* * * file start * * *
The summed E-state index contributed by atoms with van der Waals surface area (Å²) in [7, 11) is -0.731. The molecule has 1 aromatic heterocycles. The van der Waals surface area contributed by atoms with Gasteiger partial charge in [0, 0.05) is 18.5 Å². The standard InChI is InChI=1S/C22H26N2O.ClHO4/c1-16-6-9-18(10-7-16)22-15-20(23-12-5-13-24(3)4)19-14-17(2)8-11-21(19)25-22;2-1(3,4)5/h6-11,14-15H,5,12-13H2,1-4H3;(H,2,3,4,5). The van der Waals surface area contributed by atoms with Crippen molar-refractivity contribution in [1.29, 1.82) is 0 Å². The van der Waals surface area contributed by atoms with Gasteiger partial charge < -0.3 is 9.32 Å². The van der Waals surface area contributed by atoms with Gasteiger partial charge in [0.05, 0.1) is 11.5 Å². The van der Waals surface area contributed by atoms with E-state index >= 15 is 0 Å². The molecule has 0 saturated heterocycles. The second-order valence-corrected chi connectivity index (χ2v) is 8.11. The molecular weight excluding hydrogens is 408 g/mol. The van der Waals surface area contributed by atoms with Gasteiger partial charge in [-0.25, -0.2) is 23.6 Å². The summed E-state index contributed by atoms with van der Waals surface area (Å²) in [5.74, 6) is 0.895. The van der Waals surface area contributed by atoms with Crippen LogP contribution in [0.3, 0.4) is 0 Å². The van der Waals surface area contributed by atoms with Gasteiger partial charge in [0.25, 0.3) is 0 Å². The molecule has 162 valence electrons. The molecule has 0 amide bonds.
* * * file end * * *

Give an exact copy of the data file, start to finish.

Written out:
The summed E-state index contributed by atoms with van der Waals surface area (Å²) in [7, 11) is -0.731. The molecule has 1 aromatic heterocycles. The van der Waals surface area contributed by atoms with Gasteiger partial charge in [0, 0.05) is 18.5 Å². The standard InChI is InChI=1S/C22H26N2O.ClHO4/c1-16-6-9-18(10-7-16)22-15-20(23-12-5-13-24(3)4)19-14-17(2)8-11-21(19)25-22;2-1(3,4)5/h6-11,14-15H,5,12-13H2,1-4H3;(H,2,3,4,5). The van der Waals surface area contributed by atoms with Crippen molar-refractivity contribution in [1.29, 1.82) is 0 Å². The van der Waals surface area contributed by atoms with Gasteiger partial charge < -0.3 is 9.32 Å². The van der Waals surface area contributed by atoms with Gasteiger partial charge in [0.05, 0.1) is 11.5 Å². The van der Waals surface area contributed by atoms with E-state index >= 15 is 0 Å². The molecule has 0 saturated heterocycles. The second-order valence-corrected chi connectivity index (χ2v) is 8.11. The molecular weight excluding hydrogens is 408 g/mol. The van der Waals surface area contributed by atoms with Gasteiger partial charge in [-0.25, -0.2) is 23.6 Å². The summed E-state index contributed by atoms with van der Waals surface area (Å²) in [5.74, 6) is 0.895. The van der Waals surface area contributed by atoms with Crippen LogP contribution in [0.3, 0.4) is 0 Å². The van der Waals surface area contributed by atoms with Gasteiger partial charge in [0.25, 0.3) is 0 Å². The molecule has 162 valence electrons. The molecule has 0 amide bonds.